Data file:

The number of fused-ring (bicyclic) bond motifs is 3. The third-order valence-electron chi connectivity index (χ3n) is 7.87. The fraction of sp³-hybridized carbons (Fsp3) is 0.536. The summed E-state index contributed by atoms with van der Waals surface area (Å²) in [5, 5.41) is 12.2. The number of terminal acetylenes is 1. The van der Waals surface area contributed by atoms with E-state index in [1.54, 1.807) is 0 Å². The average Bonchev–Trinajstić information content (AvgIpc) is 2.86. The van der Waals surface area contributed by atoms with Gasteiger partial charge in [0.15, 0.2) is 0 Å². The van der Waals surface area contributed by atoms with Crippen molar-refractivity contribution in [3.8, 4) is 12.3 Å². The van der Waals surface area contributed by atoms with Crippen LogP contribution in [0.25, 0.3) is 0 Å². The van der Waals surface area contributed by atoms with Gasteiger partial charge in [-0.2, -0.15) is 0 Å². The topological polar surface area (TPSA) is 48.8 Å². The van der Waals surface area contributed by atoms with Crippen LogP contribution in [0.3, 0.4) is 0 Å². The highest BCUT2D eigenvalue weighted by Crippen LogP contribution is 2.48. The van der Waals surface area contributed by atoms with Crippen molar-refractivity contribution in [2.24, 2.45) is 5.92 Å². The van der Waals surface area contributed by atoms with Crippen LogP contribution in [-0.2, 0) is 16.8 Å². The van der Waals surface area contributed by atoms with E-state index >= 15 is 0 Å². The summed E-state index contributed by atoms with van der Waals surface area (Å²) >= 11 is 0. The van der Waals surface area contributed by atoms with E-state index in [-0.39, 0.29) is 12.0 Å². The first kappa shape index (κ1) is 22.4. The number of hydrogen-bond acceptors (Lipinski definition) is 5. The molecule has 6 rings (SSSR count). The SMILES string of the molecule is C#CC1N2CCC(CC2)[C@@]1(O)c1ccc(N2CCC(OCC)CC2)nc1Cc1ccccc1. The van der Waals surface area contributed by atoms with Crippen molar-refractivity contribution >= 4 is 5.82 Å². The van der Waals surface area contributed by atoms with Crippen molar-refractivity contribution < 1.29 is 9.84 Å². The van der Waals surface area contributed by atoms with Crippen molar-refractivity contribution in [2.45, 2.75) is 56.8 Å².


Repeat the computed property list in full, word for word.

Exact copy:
The number of fused-ring (bicyclic) bond motifs is 3. The third-order valence-electron chi connectivity index (χ3n) is 7.87. The fraction of sp³-hybridized carbons (Fsp3) is 0.536. The summed E-state index contributed by atoms with van der Waals surface area (Å²) in [5, 5.41) is 12.2. The number of terminal acetylenes is 1. The van der Waals surface area contributed by atoms with E-state index in [1.54, 1.807) is 0 Å². The average Bonchev–Trinajstić information content (AvgIpc) is 2.86. The van der Waals surface area contributed by atoms with Gasteiger partial charge in [0.15, 0.2) is 0 Å². The van der Waals surface area contributed by atoms with Crippen molar-refractivity contribution in [3.8, 4) is 12.3 Å². The van der Waals surface area contributed by atoms with Crippen LogP contribution in [0.25, 0.3) is 0 Å². The van der Waals surface area contributed by atoms with Gasteiger partial charge in [-0.2, -0.15) is 0 Å². The topological polar surface area (TPSA) is 48.8 Å². The van der Waals surface area contributed by atoms with Crippen LogP contribution in [0.3, 0.4) is 0 Å². The highest BCUT2D eigenvalue weighted by Crippen LogP contribution is 2.48. The van der Waals surface area contributed by atoms with Crippen molar-refractivity contribution in [2.24, 2.45) is 5.92 Å². The van der Waals surface area contributed by atoms with Crippen LogP contribution in [-0.2, 0) is 16.8 Å². The van der Waals surface area contributed by atoms with E-state index >= 15 is 0 Å². The summed E-state index contributed by atoms with van der Waals surface area (Å²) >= 11 is 0. The van der Waals surface area contributed by atoms with E-state index in [-0.39, 0.29) is 12.0 Å². The first kappa shape index (κ1) is 22.4. The number of hydrogen-bond acceptors (Lipinski definition) is 5. The molecule has 6 rings (SSSR count). The SMILES string of the molecule is C#CC1N2CCC(CC2)[C@@]1(O)c1ccc(N2CCC(OCC)CC2)nc1Cc1ccccc1. The van der Waals surface area contributed by atoms with Crippen molar-refractivity contribution >= 4 is 5.82 Å². The van der Waals surface area contributed by atoms with Crippen molar-refractivity contribution < 1.29 is 9.84 Å². The van der Waals surface area contributed by atoms with Crippen molar-refractivity contribution in [2.45, 2.75) is 56.8 Å².